Hong Kong has a free trade agreement (FTA) with Mainland China, called the Closer Economic Partnership Arrangement (CEPA), which provides tariff-free export to Mainland China of Hong Kong-origin goods and preferential access for specific services sectors. Signed in 2003, CEPA has gradually expanded every year thereafter. Following the 10th phase, announced in August 2013, service providers in 48 sectors (e.g., logistics, distribution) now enjoy preferential treatment on the Mainland. U.S. and other foreign firms engaged in substantive business operations in Hong Kong over the past three to five years are eligible to take advantage of most CEPA concessions to enter the Mainland market. The HKG plans to achieve “basic” service sector liberalization between Hong Kong and Guangdong Province by the end of 2014 and between Hong Kong and all of Mainland China by the end of 2015.
The Hong Kong & Shanghai Banking Corporation (HSBC) is Hong Kong's largest banking group. With its majority-owned subsidiary Hang Seng Bank, and 166 branches, the group controls more than 30.5 percent of Hong Kong dollar deposits. The Bank of China (Hong Kong) is the second-largest banking group, controlling 14.9 percent of Hong Kong dollar deposits throughout 215 branches. Thirty-five U.S. "authorized financial institutions" operate in Hong Kong. Most banks in Hong Kong maintain U.S. correspondent relationships. The Hong Kong Stock Exchange’s total market capitalization rose by 9.5 percent during 2013 to US$3.1 trillion, with 1,643 listed firms as of year-end 2013. Hong Kong’s stock exchange ranked second in Asia after Tokyo, and sixth in the world in terms of capitalization. Hong Kong Exchanges and Clearing Limited (HKEx), a listed company, operates the stock and futures exchanges.
In the 1970s, nearly half of Hong Kong's labor force were industrial workers when manufacturing thrived in Hong Kong. During the 1980s, Hong Kong's finance, shipping, trade and logistics and service industries started to boom. Since then, the economic landscape began to change amid subsequent industrial upgrading. Due to the hollowing out of the manufacturing industry, the wealth gap in Hong Kong widened and the class division worsened. Despite the prosperity of finance, trade and tourism in recent years, more than 1.37 million people are living below the poverty line in Hong Kong, home to more than 7 million.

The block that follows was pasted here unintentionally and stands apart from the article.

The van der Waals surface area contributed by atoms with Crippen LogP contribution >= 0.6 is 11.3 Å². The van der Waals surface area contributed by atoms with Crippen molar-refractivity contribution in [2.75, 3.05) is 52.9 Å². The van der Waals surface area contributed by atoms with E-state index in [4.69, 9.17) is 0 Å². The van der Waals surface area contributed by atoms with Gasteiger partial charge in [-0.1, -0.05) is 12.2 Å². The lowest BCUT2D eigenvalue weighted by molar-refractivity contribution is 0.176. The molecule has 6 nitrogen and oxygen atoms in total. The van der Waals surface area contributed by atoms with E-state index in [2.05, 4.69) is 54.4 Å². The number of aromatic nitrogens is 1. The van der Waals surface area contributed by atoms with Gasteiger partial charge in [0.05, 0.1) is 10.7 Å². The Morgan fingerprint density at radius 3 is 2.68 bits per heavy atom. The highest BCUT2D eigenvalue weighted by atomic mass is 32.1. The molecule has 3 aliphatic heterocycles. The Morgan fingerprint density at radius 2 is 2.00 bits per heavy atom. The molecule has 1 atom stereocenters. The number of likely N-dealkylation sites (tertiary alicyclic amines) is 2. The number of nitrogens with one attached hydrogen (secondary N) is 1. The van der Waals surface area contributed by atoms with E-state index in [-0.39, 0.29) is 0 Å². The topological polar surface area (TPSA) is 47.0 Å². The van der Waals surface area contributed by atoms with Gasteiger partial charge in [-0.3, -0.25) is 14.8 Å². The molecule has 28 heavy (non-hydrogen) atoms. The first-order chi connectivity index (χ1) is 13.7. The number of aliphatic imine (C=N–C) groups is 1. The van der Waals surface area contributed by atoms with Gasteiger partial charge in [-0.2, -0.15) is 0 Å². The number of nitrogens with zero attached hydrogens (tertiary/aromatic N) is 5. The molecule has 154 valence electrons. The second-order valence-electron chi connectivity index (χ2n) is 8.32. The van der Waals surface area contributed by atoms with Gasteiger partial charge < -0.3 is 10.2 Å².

Working career options are now limited, leaving little hope for the youngsters to move up the social ranks. As a result, Hong Kong's social class has largely been solidified in the 21st century, with the richest people dominated by property developers and their families. The Gini coefficient, which measures the inequality of income distribution, reached a new high of 0.539 in 2016, far above the warning level of 0.4, according to data by the HKSAR government's Census and Statistics Department. The greater the number toward one, the more inequal in income distribution. Though the HKSAR government tried to narrow the wealth gap, many people in Hong Kong said they are not sharing the fruits of economic prosperity, the young and those low-income groups in particular.
It is not easy to be middle class in Hong Kong, one of the world's most expensive cities. To join the rank, a household needs to earn at least 55,000 HK dollars, or 7,000 U.S. dollars, a month, according to Paul Yip Siu-fai, a senior lecturer at the University of Hong Kong. About 10 percent of the households in the city are up to the rank. Earning that much can be counted as rich in many parts of the world. But in Hong Kong, the money is still tight if you have a child to raise and elderly to support.
For nine straight years, housing in Hong Kong has been ranked as the least affordable in the world. Housing is the biggest burden for the average middle-class resident. The cost of having a child is another headache in Hong Kong, where pricey extra-curricular activities and private tutoring are considered necessary to win in the fierce competition. From 2004 to 2018, the property price increased by 4.4 fold, while income stagnated, statistics show. From 2008 to 2017, average real wage growth in Hong Kong was merely 0.1 percent, according to a global wage report by the International Labor Organization. Homeownership dropped from 53 percent to 48.9 percent from 2003 to 2018.
Fears of descending to the low-income group are real for the middle class. Many think they belong to the middle class only in education and cultural identity, but their living conditions are not much better than the impoverished.